Crashing the Channel Party

Whether online or in person, Microsoft's partner program is always jumpin'.

One of a journalist's favorite arguments for attending conferences is "to make contacts." If the editor approves that one, it means, "go ahead, schmooze away, party all you want."

Schmoozing is an important skill in the business world, and arguably the most important feature of any convention; even more important—nay, especially more important—than most keynote speeches.

Partner and channel programs are a form of organized schmoozing, although lamentably short on free chicken skewers, music and drinks. You still need to go to conferences and similar events to get such bennies. Schmoozing at a partner conference, such as Microsoft's Worldwide Partner conference in Minneapolis last July, gets you meetings not only with Microsoft people but with other partners.

Now you'd think that the host at such a party would be careful to make sure the limelight rarely strayed from the main stage, to wit, what Microsoft was saying. The striking thing about Microsoft's approach to the channel is that the company not only doesn't mind if partners use its events to talk to each other, it actually encourages it.

The RIO networking system for the conference lets you browse a conference Web site for other partners who have published their particulars. You can then arrange a time to sit down with them at the conference, even during a keynote.

More important, the schmoozing goes on 24x7 with Partner Channel Builder, a Web site where Microsoft Partners can profile their solutions and services and browse for other Microsoft Partners who might make a good fit. Maybe you have a Spanish language version of your software, but are wrestling with how to sell it in the Latin American market. You can use Partner Channel Builder to find VARs or integrators who do business in Latin America and pitch them on your product. The reverse is also true. You detect a demand and want to find someone who makes a product that fills that demand and can be convinced to let you resell it. Partner Channel Builder can help.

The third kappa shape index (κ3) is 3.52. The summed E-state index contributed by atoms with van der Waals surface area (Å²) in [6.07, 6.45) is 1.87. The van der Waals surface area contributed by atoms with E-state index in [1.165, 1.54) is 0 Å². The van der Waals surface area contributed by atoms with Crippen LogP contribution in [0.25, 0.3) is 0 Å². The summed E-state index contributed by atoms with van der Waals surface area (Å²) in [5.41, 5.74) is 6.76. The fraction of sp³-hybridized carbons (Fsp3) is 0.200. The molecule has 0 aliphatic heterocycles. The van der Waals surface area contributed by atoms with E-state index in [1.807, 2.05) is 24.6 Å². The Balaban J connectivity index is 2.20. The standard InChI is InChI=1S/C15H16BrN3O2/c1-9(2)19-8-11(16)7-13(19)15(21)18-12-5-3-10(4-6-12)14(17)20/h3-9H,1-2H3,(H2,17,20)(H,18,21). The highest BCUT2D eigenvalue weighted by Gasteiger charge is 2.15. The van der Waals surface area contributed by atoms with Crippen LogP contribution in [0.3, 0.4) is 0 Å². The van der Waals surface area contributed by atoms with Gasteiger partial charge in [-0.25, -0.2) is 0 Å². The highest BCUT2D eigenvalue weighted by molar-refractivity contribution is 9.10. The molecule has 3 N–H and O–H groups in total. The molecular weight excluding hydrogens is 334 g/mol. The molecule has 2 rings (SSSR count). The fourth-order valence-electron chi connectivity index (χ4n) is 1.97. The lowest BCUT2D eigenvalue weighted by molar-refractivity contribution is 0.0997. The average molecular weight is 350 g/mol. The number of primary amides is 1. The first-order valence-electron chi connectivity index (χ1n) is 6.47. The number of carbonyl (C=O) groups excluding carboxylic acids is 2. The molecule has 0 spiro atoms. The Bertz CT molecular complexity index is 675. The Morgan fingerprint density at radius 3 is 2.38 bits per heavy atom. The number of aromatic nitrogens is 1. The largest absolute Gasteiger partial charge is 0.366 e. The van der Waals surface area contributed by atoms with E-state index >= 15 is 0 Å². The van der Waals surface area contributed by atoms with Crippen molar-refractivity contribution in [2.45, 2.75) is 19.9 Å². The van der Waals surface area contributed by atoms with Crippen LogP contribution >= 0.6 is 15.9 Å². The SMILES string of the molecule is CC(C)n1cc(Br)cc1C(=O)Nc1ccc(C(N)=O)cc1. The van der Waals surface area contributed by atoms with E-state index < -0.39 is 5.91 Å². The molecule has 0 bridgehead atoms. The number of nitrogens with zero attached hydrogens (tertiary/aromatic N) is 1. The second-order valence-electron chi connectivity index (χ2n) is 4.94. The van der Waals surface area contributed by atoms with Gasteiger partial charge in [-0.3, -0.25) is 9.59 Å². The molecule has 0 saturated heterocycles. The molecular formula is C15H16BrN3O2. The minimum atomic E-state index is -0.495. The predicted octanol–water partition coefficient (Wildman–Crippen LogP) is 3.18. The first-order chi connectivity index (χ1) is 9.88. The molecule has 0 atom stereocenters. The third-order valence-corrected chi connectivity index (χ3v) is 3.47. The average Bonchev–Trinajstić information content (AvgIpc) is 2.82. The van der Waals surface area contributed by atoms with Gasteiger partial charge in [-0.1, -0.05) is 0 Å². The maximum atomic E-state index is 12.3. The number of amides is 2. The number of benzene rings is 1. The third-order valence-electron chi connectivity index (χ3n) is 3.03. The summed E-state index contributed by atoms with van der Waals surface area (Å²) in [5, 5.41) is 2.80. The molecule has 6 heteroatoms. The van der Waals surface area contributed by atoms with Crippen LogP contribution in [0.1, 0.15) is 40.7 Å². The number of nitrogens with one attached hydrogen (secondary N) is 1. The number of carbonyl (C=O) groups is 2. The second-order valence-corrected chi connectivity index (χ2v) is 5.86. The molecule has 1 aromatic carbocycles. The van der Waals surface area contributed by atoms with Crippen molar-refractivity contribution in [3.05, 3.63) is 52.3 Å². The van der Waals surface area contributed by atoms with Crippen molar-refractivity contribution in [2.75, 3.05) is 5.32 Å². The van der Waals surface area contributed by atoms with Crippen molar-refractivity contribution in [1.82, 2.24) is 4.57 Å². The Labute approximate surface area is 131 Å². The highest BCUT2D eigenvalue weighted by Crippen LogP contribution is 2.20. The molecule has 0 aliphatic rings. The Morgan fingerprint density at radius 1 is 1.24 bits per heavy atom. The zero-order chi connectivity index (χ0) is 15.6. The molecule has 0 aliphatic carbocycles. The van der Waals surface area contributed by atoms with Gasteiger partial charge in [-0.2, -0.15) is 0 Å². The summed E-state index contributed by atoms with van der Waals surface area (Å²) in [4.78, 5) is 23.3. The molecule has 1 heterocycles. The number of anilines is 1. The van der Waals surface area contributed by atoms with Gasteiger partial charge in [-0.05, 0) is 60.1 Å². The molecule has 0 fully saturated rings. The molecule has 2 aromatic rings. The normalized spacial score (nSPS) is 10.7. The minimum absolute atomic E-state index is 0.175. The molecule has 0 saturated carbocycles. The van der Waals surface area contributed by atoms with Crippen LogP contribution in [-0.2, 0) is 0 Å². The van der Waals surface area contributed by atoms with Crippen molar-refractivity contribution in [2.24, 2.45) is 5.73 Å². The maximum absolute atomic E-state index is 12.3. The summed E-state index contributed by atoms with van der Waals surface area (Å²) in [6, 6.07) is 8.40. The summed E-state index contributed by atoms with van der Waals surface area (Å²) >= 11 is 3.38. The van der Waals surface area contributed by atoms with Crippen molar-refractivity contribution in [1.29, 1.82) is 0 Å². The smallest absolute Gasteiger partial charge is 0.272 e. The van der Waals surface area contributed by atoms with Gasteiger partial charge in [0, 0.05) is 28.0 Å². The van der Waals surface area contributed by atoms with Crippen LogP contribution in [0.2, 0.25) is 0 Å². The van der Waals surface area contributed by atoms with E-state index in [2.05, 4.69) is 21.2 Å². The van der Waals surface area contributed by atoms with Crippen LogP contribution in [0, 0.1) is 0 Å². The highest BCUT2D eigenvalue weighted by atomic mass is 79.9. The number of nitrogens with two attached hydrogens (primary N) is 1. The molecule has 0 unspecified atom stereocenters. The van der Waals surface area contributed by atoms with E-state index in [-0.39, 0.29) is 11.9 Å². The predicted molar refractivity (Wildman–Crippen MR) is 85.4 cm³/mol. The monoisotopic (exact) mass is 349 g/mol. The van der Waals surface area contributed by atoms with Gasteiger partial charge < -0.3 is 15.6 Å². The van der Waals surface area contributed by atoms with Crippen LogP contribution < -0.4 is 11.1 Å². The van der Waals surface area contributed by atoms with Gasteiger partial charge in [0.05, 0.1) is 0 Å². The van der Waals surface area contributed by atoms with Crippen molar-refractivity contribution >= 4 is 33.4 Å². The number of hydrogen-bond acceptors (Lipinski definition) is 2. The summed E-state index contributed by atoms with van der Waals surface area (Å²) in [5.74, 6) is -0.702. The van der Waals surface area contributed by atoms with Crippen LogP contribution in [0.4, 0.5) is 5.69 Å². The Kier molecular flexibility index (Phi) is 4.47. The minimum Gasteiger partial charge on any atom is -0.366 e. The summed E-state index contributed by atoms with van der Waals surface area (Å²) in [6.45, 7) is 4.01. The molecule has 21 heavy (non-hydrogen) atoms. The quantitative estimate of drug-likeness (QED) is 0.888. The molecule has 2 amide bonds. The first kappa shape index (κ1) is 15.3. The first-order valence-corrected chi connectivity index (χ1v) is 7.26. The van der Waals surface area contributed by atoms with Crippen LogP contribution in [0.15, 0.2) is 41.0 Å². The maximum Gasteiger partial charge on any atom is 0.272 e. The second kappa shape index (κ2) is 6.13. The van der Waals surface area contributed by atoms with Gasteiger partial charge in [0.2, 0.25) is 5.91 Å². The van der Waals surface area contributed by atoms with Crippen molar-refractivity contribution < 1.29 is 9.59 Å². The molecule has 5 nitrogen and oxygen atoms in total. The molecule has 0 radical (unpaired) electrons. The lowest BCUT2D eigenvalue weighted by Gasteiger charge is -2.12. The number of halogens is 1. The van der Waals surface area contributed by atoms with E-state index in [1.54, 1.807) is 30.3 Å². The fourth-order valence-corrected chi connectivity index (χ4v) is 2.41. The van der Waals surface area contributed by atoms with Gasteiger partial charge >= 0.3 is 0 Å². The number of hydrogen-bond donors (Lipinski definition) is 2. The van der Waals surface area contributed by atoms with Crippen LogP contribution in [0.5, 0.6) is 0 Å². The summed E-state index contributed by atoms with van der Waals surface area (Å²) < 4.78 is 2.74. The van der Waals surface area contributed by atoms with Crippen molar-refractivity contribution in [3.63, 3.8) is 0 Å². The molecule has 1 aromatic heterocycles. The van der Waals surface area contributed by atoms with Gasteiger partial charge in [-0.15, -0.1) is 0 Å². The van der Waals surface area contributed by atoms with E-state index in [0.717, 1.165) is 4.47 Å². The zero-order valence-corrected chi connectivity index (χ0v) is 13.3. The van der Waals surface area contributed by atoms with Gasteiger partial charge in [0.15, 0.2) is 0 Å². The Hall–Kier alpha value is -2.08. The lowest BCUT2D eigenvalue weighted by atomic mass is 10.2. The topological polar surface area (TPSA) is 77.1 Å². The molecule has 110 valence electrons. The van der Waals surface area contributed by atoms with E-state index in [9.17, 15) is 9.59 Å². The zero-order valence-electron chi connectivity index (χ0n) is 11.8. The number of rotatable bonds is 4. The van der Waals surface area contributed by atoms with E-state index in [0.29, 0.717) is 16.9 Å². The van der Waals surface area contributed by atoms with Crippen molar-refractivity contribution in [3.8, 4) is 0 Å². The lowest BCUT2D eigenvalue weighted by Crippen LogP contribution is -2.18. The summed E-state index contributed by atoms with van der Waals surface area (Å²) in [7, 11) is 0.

Microsoft's channel philosophy, in effect, lets you come to the party and ignore the host. You get to meet the people you most want to help build your business and create your own channel, a kind of personal channel within the official Microsoft channel.

This insight was driven home when, over an embarrassingly pink cocktail (free) at the Redmond Channel Partner launch party (free) in Minneapolis, I ran into Tom Kuder, a kindred contact-maker at the party. Tom works for Group 1 Software, which is part of Pitney Bowes. It makes software, aimed mainly at enterprise customers, that complements Pitney Bowes' mail management business, like cleansing address lists to eliminate duplicates, mining data to identify the most likely purchasers and so on. Group 1 Software joined the Microsoft Partner Program and quickly attained Gold Certified status with a particular goal in mind: to build a channel.

Heretofore, Group 1 has sold directly primarily only to its enterprise market. However, Group 1 saw an interesting opportunity to piggyback its mailing and data expertise on Microsoft's customer relationship management product, Microsoft CRM, but it realized that Microsoft CRM is aimed at smaller firms than Group 1 generally targets. The need: a partner channel made up of companies that target the Microsoft CRM crowd. The problem: how to find them.

The answer: join the Microsoft Partner Program. According to Kevin Conboy, director of business development at Group 1, the product that Group 1 is aiming at Microsoft CRM—Data Quality Adapter—is the first product that Group 1 has ever sold through a channel, and it joined the Microsoft Partner Program specifically to create that channel.

Will letting Group 1 build its own partner channel inside Microsoft's partner channel hurt Microsoft? Not a bit. This ISV is going to pitch Microsoft's CRM partners on a product that can help make the case for Microsoft CRM. Microsoft's partners, some of whom might be a bit antsy about how quickly the product is improving, get manna from heaven in the form of a mature add-on (built to handle data from 220 jurisdictions around the world) that can impress their customers.

So, go ahead, crash the party. Build a channel on Microsoft's time and tools. It's free, too.

About the Author

Paul DeGroot is principle consultant with Pica Communications, which provides consulting services for customers with complex Microsoft licensing issues.